Launch of the World Trade Report

At the launch of the World Trade Report, a group of eminent panellists discussed the effects of globalization on labour markets and its implications for business strategies, governments’ macroeconomic policies, the evolution of labour markets and how societies might adjust to these changes.

“Trade and technology are two of the most powerful drivers of economic progress,” said Director-General Roberto Azevedo in his opening address. He underlined that while most individuals are benefitting considerably from trade and technology, it is important to acknowledge that others can lose out. “We need to ensure that the benefits of economic progress reach everybody,” he said.

WTO Chief Economist Robert Koopman outlined the main findings of the Report. He stressed that while trade is important in driving a decline in poverty in many countries, economic progress also requires adjustment.

In the past decades, changes in labour market composition are largely due to technological progress, with increasing output produced by a steady amount of labour, Mr Koopman said. He noted that while the Report did not find any correlation between trade openness and unemployment or between trade openness and inequality, evidence suggests that trade supports jobs and particularly the participation of women in the workforce. He concluded that the right domestic policies tailored to the needs of each country play an important role in facilitating the necessary economic adjustment.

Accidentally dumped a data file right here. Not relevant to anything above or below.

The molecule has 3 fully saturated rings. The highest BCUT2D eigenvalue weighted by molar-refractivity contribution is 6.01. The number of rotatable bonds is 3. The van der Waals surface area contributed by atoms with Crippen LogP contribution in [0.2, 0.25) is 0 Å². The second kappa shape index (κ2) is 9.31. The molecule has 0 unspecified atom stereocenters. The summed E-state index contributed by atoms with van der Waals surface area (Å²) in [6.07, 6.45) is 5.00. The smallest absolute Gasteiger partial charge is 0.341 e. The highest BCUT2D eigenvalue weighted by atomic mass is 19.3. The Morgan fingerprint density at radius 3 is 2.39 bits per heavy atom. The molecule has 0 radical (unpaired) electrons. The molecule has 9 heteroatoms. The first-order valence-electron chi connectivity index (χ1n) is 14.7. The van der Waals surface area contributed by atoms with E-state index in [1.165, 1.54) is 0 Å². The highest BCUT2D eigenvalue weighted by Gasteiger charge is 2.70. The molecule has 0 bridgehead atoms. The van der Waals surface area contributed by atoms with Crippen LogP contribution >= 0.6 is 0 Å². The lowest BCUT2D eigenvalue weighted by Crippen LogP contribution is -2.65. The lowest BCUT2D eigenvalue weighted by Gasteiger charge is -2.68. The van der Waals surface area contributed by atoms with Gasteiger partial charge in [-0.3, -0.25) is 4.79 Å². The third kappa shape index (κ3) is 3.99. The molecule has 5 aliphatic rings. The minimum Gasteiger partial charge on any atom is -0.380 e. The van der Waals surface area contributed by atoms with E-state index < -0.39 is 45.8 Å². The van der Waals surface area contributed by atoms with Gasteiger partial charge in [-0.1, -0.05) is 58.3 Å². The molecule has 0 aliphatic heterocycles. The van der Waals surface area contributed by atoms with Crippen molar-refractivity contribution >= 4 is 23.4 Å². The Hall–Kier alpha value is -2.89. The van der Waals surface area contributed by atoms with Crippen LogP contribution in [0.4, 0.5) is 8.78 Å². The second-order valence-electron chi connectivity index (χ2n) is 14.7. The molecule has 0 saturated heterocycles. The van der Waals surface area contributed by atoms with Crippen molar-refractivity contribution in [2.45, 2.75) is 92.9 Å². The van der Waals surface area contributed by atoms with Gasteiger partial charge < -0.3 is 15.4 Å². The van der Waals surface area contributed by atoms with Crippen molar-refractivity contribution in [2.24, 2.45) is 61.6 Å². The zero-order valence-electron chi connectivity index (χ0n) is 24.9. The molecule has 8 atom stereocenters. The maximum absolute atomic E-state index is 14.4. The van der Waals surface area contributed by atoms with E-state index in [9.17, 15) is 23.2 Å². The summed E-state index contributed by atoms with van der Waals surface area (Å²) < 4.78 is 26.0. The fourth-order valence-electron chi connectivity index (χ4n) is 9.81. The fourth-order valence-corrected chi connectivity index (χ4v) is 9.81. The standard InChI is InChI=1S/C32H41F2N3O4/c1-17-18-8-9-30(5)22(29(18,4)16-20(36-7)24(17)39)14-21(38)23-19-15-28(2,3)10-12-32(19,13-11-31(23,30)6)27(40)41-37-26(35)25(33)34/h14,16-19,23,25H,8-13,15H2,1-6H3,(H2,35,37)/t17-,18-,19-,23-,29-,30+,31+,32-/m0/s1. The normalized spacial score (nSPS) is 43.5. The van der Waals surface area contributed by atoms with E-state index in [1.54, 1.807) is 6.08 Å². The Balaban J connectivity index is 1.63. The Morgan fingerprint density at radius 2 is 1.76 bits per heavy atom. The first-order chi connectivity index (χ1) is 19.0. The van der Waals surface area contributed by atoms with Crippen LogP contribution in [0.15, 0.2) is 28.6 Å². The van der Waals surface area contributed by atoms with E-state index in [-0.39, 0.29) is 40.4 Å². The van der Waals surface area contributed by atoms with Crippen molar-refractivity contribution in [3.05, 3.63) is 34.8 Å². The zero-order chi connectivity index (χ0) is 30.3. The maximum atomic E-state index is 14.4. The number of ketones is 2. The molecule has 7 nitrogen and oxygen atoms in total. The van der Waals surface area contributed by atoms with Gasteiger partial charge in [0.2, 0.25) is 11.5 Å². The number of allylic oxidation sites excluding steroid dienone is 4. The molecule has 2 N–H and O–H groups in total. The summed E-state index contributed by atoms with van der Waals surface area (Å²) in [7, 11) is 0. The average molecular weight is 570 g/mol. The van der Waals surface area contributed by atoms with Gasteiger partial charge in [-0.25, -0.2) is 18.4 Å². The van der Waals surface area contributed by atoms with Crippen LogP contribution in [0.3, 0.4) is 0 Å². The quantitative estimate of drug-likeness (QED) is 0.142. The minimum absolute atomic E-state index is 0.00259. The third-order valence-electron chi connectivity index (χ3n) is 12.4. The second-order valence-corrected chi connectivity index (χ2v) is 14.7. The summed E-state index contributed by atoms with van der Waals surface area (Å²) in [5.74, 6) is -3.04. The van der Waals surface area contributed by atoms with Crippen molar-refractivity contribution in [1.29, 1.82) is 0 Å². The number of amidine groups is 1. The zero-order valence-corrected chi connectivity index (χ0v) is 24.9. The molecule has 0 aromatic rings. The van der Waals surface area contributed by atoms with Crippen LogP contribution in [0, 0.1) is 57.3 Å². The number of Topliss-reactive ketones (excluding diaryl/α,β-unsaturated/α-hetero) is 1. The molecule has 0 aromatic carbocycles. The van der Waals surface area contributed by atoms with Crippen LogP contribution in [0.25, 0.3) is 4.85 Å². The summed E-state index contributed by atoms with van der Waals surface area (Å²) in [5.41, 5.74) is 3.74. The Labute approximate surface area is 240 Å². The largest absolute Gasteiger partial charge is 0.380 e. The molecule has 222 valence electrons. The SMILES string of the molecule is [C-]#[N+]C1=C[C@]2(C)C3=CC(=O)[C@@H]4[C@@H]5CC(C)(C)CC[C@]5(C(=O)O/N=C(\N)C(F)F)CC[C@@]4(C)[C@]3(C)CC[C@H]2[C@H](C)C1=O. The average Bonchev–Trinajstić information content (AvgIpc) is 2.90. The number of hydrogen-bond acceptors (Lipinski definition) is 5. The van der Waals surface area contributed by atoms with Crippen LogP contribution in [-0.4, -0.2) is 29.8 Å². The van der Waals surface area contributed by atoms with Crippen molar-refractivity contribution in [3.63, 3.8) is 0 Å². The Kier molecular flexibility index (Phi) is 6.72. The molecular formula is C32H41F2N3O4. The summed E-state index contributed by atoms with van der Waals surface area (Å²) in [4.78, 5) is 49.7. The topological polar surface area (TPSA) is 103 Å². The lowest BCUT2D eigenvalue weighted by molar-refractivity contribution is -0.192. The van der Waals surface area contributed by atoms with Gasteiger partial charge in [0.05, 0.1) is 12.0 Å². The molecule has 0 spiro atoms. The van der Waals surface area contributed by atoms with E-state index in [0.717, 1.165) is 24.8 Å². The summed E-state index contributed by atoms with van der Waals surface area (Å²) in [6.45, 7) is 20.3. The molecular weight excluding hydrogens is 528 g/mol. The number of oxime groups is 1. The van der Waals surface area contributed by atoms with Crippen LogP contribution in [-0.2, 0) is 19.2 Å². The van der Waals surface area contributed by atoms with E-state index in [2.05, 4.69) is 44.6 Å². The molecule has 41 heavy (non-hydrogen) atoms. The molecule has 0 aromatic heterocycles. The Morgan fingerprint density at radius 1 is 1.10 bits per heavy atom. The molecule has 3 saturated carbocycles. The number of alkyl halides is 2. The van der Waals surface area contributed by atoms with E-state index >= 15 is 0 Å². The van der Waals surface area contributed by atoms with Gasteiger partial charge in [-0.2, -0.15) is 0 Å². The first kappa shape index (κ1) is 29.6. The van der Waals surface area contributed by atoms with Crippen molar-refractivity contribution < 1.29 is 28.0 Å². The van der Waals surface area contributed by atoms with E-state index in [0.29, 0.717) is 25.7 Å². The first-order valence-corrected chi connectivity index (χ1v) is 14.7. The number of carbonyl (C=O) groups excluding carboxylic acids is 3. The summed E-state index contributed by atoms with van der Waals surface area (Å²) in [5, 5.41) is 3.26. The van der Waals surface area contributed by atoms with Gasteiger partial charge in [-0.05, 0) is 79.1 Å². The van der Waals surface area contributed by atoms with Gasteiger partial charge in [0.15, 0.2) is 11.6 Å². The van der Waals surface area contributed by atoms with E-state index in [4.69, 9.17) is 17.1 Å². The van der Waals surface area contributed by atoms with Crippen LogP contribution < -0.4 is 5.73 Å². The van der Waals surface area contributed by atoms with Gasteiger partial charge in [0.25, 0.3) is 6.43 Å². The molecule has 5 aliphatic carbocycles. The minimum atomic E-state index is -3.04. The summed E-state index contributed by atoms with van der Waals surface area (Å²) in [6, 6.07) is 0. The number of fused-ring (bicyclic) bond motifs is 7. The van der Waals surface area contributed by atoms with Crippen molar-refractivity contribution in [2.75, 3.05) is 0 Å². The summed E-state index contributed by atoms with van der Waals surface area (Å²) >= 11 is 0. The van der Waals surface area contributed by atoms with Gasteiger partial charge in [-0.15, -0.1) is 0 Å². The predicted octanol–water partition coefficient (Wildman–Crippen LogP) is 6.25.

Anne Krueger, senior research professor of Johns Hopkins University, noted that trade “gets an unfair beating” in taking the blame for unemployment, while other reasons, such as shifts in demand, voluntary job change and poor management in a company can also result in job losses. She also underlined that trade contributes to economic growth which in turn leads to job creation.

Professor Krueger stressed the need to equip workers through education and vocational training. There is a great deal to be done in many countries to help people with job search, informing them of opportunities, supporting them in their training and further education, and even telling them what additional training they need to get their next job, she said.

Professor Dennis Snower of Kiel Institute for the World Economy observed that employment also fulfils human needs relating to the sense of empowerment and social solidarity, while noting that the increased use of robots and artificial intelligence calls for a revolution in education and training. “The skills that we already have – empathy, compassion, reading one another, shaping each other’s goals by influencing each other – these are the skills we will need in the future”, he said.

Noting that the transition from agricultural to industrial economies at the beginning of the 20th century resulted in great social tension, Professor Snower concluded by noting: “Now our challenge is to make this transition without the cost of world wars.”

Pankaj Ghemawat of IESE Business School and Stern School of Business pointed to an exaggerated perception of globalization and a general demand for economic benefits to stay at home. These factors have significant implications for our ability to win support for trade deals, he stressed.